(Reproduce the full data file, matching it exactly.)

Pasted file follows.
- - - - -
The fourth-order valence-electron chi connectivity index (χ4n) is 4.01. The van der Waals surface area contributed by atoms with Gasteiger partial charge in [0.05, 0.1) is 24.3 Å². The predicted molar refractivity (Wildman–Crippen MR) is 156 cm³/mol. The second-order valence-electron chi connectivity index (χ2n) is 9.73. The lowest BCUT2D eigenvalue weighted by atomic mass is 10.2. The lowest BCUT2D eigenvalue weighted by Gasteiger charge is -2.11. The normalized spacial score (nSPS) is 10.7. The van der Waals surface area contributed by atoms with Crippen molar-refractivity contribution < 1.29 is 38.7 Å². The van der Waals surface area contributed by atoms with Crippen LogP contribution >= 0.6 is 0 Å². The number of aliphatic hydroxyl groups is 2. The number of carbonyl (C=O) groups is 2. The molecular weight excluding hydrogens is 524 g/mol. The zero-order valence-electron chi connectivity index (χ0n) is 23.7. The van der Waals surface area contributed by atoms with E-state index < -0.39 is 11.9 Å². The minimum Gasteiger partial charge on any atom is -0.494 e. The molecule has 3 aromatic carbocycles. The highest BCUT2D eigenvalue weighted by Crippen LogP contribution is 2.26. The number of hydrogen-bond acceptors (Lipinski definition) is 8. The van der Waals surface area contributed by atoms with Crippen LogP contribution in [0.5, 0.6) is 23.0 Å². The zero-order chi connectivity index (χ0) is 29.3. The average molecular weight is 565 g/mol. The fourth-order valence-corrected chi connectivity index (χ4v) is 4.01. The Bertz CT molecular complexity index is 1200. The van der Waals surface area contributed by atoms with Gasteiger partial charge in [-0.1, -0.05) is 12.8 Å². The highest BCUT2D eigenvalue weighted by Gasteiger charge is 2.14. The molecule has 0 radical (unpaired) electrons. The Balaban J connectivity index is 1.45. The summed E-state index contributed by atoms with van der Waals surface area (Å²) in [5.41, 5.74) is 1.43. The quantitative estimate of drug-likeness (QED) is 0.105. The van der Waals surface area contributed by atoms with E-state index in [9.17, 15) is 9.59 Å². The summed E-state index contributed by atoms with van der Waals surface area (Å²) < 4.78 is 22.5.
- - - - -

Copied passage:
The fourth-order valence-electron chi connectivity index (χ4n) is 4.01. The van der Waals surface area contributed by atoms with Gasteiger partial charge in [0.05, 0.1) is 24.3 Å². The predicted molar refractivity (Wildman–Crippen MR) is 156 cm³/mol. The second-order valence-electron chi connectivity index (χ2n) is 9.73. The lowest BCUT2D eigenvalue weighted by atomic mass is 10.2. The lowest BCUT2D eigenvalue weighted by Gasteiger charge is -2.11. The normalized spacial score (nSPS) is 10.7. The van der Waals surface area contributed by atoms with Crippen molar-refractivity contribution < 1.29 is 38.7 Å². The van der Waals surface area contributed by atoms with Crippen LogP contribution >= 0.6 is 0 Å². The number of aliphatic hydroxyl groups is 2. The number of carbonyl (C=O) groups is 2. The molecular weight excluding hydrogens is 524 g/mol. The zero-order valence-electron chi connectivity index (χ0n) is 23.7. The van der Waals surface area contributed by atoms with E-state index < -0.39 is 11.9 Å². The minimum Gasteiger partial charge on any atom is -0.494 e. The molecule has 3 aromatic carbocycles. The highest BCUT2D eigenvalue weighted by Crippen LogP contribution is 2.26. The number of hydrogen-bond acceptors (Lipinski definition) is 8. The van der Waals surface area contributed by atoms with Crippen LogP contribution in [0.5, 0.6) is 23.0 Å². The zero-order chi connectivity index (χ0) is 29.3. The average molecular weight is 565 g/mol. The fourth-order valence-corrected chi connectivity index (χ4v) is 4.01. The Bertz CT molecular complexity index is 1200. The van der Waals surface area contributed by atoms with Gasteiger partial charge in [-0.1, -0.05) is 12.8 Å². The highest BCUT2D eigenvalue weighted by Gasteiger charge is 2.14. The molecule has 0 radical (unpaired) electrons. The Balaban J connectivity index is 1.45. The summed E-state index contributed by atoms with van der Waals surface area (Å²) in [5.41, 5.74) is 1.43. The quantitative estimate of drug-likeness (QED) is 0.105. The van der Waals surface area contributed by atoms with E-state index in [9.17, 15) is 9.59 Å². The summed E-state index contributed by atoms with van der Waals surface area (Å²) < 4.78 is 22.5.